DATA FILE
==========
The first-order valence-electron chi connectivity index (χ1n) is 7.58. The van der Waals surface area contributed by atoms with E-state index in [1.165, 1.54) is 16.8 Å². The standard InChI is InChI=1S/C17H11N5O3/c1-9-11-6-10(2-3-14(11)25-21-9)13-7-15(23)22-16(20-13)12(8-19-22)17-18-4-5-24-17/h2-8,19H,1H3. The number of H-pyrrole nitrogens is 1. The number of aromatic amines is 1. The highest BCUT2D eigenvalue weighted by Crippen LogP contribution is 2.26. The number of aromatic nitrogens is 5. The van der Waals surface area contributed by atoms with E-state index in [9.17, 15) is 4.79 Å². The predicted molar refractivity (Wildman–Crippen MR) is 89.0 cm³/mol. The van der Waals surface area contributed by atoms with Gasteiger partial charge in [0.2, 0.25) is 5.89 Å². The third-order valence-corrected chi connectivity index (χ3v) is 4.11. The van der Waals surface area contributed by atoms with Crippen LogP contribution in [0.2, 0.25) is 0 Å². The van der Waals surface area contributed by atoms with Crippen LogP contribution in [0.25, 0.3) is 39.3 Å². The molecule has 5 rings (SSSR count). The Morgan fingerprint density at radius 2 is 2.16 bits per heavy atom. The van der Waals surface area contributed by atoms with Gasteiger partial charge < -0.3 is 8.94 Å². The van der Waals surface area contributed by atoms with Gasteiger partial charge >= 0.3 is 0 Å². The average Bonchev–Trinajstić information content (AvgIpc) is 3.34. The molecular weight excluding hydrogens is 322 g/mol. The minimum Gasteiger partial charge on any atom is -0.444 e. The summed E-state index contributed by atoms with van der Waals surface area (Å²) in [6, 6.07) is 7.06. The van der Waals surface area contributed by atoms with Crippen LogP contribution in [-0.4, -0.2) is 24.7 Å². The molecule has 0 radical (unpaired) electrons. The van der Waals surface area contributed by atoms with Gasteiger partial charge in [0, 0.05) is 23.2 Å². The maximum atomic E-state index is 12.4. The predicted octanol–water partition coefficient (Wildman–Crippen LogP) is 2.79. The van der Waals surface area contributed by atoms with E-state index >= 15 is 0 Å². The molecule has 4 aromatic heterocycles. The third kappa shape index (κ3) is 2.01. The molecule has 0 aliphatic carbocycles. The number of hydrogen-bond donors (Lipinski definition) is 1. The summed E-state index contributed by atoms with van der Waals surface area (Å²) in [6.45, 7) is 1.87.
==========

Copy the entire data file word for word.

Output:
The first-order valence-electron chi connectivity index (χ1n) is 7.58. The van der Waals surface area contributed by atoms with E-state index in [1.165, 1.54) is 16.8 Å². The standard InChI is InChI=1S/C17H11N5O3/c1-9-11-6-10(2-3-14(11)25-21-9)13-7-15(23)22-16(20-13)12(8-19-22)17-18-4-5-24-17/h2-8,19H,1H3. The number of H-pyrrole nitrogens is 1. The number of aromatic amines is 1. The highest BCUT2D eigenvalue weighted by Crippen LogP contribution is 2.26. The number of aromatic nitrogens is 5. The van der Waals surface area contributed by atoms with E-state index in [9.17, 15) is 4.79 Å². The predicted molar refractivity (Wildman–Crippen MR) is 89.0 cm³/mol. The van der Waals surface area contributed by atoms with Gasteiger partial charge in [0.2, 0.25) is 5.89 Å². The third-order valence-corrected chi connectivity index (χ3v) is 4.11. The van der Waals surface area contributed by atoms with Crippen LogP contribution in [0.2, 0.25) is 0 Å². The van der Waals surface area contributed by atoms with Crippen LogP contribution in [0.25, 0.3) is 39.3 Å². The molecule has 5 rings (SSSR count). The Morgan fingerprint density at radius 2 is 2.16 bits per heavy atom. The van der Waals surface area contributed by atoms with Gasteiger partial charge < -0.3 is 8.94 Å². The van der Waals surface area contributed by atoms with Gasteiger partial charge >= 0.3 is 0 Å². The average Bonchev–Trinajstić information content (AvgIpc) is 3.34. The molecular weight excluding hydrogens is 322 g/mol. The minimum Gasteiger partial charge on any atom is -0.444 e. The summed E-state index contributed by atoms with van der Waals surface area (Å²) in [6, 6.07) is 7.06. The van der Waals surface area contributed by atoms with Crippen LogP contribution in [-0.4, -0.2) is 24.7 Å². The molecule has 0 radical (unpaired) electrons. The van der Waals surface area contributed by atoms with Gasteiger partial charge in [0, 0.05) is 23.2 Å². The maximum atomic E-state index is 12.4. The predicted octanol–water partition coefficient (Wildman–Crippen LogP) is 2.79. The van der Waals surface area contributed by atoms with E-state index >= 15 is 0 Å². The molecule has 4 aromatic heterocycles. The third kappa shape index (κ3) is 2.01. The molecule has 0 aliphatic carbocycles. The number of hydrogen-bond donors (Lipinski definition) is 1. The summed E-state index contributed by atoms with van der Waals surface area (Å²) in [6.45, 7) is 1.87.